Electron Promotion of Carbon  [ENDORSED]

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Shannon Wasley 2J
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Electron Promotion of Carbon

Postby Shannon Wasley 2J » Sun Nov 12, 2017 12:00 pm

In the book, it says that an electron is promoted in carbon, in order for carbon to have four valence electrons. Why do we write the electron configuration as [He] 2s^2 2p^2, when for most carbons in a molecule, we promote an electron so it is [He] 2s^1 2p^3? In other words why don't we just write the electron configuration as [He] 2s^1 2p^3

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Re: Electron Promotion of Carbon  [ENDORSED]

Postby Chem_Mod » Sun Nov 12, 2017 3:05 pm

Two things going on here which I will discuss in Monday's class.

One writes the electron ground-state for an atom which assists in figuring out valence electrons, drawing Lewis structures, etc. This we have already discussed in detail.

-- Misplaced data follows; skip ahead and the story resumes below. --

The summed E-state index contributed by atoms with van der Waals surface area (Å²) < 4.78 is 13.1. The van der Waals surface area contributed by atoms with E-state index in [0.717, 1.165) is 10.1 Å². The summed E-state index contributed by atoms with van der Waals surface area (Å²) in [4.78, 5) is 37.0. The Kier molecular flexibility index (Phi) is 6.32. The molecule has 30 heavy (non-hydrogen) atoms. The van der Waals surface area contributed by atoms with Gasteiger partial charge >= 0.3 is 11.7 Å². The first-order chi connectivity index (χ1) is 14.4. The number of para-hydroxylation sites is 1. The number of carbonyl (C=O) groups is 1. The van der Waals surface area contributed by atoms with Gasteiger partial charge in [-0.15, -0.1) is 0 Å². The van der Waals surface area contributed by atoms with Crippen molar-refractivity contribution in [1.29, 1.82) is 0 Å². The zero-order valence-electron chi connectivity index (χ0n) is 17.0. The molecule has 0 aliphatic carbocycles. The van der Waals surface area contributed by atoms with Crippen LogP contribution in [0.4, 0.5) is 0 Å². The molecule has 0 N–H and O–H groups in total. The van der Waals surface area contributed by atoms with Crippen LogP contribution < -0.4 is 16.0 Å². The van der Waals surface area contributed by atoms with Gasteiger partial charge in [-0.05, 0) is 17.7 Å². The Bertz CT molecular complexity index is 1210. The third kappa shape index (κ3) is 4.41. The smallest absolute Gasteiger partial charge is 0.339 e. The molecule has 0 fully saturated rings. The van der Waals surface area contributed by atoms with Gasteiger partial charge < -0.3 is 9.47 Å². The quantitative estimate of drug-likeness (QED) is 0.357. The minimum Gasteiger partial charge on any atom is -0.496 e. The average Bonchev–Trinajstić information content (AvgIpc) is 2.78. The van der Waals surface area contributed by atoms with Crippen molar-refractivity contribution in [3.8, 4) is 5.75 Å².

The bonding model, hybridization, we will discuss tomorrow, and here new (hybrid) orbitals are formed from the atomic orbitals during bond formation. This is not the electron ground-state for an atom.

You have not written the hybrid orbitals, which is okay, as we will discuss them in detail.

Sohini Halder 1G
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Re: Electron Promotion of Carbon

Postby Sohini Halder 1G » Mon Nov 13, 2017 12:33 pm

We write it the first way when asked for the ground state configuration of just the carbon atom itself. However, you are right, in most cases carbon forms 4 bonds and when it is in these molecules, one electron is promoted to the 2p orbital, leaving 4 unpaired electrons to form 4 bonds. Since the bonds are usually the same energy, we hybridize, so carbon has sp3 hybridization.

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